What is excess air? It is air that is delivered into the burner flame for safety purposes and complete combustion.

It is important to control excess air and the amount introduced to the flame. When too much air is introduced, it impacts the incoming flame temperature at the burner tip.


  • At 3% O2, the flame temperature is approximately 3,200°F.
  • When the O2 is raised to 7.46%, the incoming flame temperature is reduced by 500°F to 2,720°F.

When this happens, the heat is wasted. It doesn’t have the opportunity to reside in the boiler and transfer into usable heat. Residency time is the amount of time the products of combustion move through the heat exchanger. The lower the excess air, the slower they move and more of the heat is absorbed rather than going up the chimney.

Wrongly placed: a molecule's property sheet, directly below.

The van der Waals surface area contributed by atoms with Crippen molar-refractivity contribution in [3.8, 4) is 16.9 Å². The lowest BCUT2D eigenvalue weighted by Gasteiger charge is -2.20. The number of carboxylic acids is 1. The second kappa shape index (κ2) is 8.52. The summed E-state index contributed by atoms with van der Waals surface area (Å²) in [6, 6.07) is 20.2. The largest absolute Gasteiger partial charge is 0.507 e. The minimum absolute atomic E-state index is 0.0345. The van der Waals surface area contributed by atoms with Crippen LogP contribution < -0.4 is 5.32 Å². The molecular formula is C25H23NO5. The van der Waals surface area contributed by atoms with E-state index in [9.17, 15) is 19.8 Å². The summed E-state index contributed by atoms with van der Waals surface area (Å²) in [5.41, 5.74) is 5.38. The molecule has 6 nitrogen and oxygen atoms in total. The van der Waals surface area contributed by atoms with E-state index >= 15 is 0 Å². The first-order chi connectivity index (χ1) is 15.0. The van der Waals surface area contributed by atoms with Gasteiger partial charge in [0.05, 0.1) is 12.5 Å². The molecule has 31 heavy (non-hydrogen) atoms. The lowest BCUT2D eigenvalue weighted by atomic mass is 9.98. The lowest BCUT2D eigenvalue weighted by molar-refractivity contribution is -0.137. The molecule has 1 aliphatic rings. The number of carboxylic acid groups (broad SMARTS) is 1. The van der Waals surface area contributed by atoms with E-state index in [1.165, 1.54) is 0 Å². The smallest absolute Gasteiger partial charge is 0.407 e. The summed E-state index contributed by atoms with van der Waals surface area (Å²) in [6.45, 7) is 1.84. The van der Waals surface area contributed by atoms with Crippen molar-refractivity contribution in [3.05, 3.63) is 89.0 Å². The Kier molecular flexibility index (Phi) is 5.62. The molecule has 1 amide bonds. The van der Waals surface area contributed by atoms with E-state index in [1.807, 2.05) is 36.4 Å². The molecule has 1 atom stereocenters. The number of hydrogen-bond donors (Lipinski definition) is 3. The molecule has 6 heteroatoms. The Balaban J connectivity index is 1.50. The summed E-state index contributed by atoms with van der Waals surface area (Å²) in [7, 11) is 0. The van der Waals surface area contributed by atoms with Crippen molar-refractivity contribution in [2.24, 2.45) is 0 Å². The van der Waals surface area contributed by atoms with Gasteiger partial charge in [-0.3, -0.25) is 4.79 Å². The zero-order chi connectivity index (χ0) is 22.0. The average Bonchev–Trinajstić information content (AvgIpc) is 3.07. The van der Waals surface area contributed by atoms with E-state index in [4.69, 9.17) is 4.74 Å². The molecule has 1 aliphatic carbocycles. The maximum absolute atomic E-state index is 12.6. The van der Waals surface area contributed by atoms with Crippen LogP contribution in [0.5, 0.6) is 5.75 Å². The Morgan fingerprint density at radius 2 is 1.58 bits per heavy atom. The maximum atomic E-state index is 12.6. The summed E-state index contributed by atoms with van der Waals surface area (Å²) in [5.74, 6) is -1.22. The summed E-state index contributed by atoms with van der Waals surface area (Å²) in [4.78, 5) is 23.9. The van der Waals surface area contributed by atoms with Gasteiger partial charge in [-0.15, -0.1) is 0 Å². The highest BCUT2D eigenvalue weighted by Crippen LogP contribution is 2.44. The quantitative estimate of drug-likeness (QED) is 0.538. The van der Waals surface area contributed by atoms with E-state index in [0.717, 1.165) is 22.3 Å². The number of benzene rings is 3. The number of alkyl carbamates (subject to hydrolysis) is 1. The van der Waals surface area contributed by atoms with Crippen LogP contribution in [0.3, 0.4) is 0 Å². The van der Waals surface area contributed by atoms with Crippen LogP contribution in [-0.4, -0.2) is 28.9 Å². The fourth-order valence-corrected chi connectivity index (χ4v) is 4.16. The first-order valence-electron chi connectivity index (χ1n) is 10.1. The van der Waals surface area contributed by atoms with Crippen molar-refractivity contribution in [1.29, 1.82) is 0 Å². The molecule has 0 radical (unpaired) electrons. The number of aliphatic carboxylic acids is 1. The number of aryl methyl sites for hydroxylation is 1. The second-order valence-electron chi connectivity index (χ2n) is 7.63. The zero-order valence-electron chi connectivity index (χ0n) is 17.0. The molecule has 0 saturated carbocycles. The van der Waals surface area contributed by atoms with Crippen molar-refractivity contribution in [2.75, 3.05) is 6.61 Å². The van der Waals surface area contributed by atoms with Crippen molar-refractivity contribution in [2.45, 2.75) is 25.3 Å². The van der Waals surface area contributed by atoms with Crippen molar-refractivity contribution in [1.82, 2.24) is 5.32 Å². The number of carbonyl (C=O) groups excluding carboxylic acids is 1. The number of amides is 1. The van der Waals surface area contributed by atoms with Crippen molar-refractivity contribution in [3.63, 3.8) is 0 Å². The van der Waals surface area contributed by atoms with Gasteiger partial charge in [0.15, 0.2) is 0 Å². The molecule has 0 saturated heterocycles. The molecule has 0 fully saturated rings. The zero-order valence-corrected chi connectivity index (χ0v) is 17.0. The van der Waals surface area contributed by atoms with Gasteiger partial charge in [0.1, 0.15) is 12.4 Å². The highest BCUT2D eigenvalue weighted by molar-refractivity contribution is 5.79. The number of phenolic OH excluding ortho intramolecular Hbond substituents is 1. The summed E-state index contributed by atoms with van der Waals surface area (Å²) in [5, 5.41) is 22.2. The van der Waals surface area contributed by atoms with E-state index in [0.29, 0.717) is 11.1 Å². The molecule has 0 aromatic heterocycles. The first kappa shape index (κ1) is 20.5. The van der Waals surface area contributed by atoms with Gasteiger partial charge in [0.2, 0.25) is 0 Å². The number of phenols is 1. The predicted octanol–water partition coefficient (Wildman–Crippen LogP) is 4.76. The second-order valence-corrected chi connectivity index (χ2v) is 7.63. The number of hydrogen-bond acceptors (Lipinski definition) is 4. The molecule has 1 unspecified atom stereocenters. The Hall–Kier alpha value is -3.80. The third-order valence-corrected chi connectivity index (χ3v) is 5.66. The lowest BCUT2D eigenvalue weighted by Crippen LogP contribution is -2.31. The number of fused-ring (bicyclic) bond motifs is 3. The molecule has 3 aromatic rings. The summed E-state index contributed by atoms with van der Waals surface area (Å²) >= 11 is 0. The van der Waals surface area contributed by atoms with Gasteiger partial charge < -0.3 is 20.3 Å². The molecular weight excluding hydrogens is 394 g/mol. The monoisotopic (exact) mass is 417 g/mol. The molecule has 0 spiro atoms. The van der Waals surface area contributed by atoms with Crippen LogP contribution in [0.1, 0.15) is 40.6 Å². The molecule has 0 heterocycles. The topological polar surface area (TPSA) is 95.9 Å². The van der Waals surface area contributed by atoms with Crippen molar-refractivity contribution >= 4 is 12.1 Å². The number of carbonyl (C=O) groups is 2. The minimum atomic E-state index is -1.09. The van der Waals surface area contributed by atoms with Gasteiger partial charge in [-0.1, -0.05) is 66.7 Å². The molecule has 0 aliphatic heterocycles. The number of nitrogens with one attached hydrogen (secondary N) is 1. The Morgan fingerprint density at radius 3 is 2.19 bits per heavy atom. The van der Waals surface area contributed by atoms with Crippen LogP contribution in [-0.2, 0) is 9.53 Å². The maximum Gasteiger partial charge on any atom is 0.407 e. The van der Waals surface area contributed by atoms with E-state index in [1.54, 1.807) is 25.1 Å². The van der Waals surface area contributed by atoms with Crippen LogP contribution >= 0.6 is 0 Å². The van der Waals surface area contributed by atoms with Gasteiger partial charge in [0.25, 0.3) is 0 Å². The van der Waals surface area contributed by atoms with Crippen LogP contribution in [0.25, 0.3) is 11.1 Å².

Too much excess air increases the velocity of gases moving through the boiler, further reducing the residency time. In this case, the outgoing stack temperature is artificially lowered and the efficiency level is inaccurate due to flame dilution and the reduction of available heat to transfer inside the boiler.


Example (provided by Limpsfield):

  • Burner A (30 MMBTU/hr) operating at 3% O2 = 15% excess air
  • Burner B (30 MMBTU/hr) operating at 6% O2 = 35% excess air

At 30 MMBTU/hr this corresponds to 43650 cuft/hr of air not being used in the combustion process for Burner A as opposed to 101850 cuft/hr for Burner B. If both burners have the stack temperature of 300°F, this gives us the following inputs:

For Burner A: 43650 cuft/hr excess air required
For Burner B: 101850 cuft/hr excess air required

Therefore:          Burner A uses 183,053 BTU/hr to heat excess air
                             Burner B uses 427,124 BTU/hr to heat excess air

So even if the burners both burn their fuel completely, Burner A will need less fuel input to achieve the required output than Burner B because of the lower losses involved in heating the excess air.

Learn more about how you can reduce excess air with an efficient burner from Limpsfield.


Written by Al Bishop